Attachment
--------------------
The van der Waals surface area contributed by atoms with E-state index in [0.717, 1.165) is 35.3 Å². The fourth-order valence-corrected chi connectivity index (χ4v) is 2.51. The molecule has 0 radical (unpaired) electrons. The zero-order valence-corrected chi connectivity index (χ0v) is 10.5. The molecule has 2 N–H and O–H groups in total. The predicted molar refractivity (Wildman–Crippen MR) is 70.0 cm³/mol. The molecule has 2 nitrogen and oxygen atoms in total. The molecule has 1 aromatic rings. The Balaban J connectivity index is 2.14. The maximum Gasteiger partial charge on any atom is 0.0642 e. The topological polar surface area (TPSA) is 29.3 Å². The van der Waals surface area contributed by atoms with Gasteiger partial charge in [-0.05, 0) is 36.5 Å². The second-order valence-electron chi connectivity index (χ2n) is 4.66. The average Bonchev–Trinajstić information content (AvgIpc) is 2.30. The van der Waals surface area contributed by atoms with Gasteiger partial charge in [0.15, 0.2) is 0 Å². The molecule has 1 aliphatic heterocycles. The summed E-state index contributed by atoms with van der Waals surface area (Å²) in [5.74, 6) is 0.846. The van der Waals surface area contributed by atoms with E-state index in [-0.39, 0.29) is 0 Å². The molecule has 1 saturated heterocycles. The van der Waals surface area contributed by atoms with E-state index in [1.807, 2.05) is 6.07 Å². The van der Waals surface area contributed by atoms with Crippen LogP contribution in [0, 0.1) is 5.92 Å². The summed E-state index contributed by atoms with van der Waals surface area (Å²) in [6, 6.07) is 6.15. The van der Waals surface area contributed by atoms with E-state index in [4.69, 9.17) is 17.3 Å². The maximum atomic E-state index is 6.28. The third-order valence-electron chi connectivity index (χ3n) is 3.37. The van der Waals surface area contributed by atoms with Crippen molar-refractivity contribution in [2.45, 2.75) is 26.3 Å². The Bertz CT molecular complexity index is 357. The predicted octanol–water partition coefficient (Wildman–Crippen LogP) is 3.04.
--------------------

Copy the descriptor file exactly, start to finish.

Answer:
The van der Waals surface area contributed by atoms with E-state index in [0.717, 1.165) is 35.3 Å². The fourth-order valence-corrected chi connectivity index (χ4v) is 2.51. The molecule has 0 radical (unpaired) electrons. The zero-order valence-corrected chi connectivity index (χ0v) is 10.5. The molecule has 2 N–H and O–H groups in total. The predicted molar refractivity (Wildman–Crippen MR) is 70.0 cm³/mol. The molecule has 2 nitrogen and oxygen atoms in total. The molecule has 1 aromatic rings. The Balaban J connectivity index is 2.14. The maximum Gasteiger partial charge on any atom is 0.0642 e. The topological polar surface area (TPSA) is 29.3 Å². The van der Waals surface area contributed by atoms with Gasteiger partial charge in [-0.05, 0) is 36.5 Å². The second-order valence-electron chi connectivity index (χ2n) is 4.66. The average Bonchev–Trinajstić information content (AvgIpc) is 2.30. The van der Waals surface area contributed by atoms with Gasteiger partial charge in [0.15, 0.2) is 0 Å². The molecule has 1 aliphatic heterocycles. The summed E-state index contributed by atoms with van der Waals surface area (Å²) in [5.74, 6) is 0.846. The van der Waals surface area contributed by atoms with E-state index in [-0.39, 0.29) is 0 Å². The molecule has 1 saturated heterocycles. The van der Waals surface area contributed by atoms with E-state index in [1.807, 2.05) is 6.07 Å². The van der Waals surface area contributed by atoms with Crippen LogP contribution in [0, 0.1) is 5.92 Å². The summed E-state index contributed by atoms with van der Waals surface area (Å²) in [6, 6.07) is 6.15. The van der Waals surface area contributed by atoms with E-state index in [4.69, 9.17) is 17.3 Å². The maximum atomic E-state index is 6.28. The third-order valence-electron chi connectivity index (χ3n) is 3.37. The van der Waals surface area contributed by atoms with Crippen molar-refractivity contribution in [2.45, 2.75) is 26.3 Å². The Bertz CT molecular complexity index is 357. The predicted octanol–water partition coefficient (Wildman–Crippen LogP) is 3.04.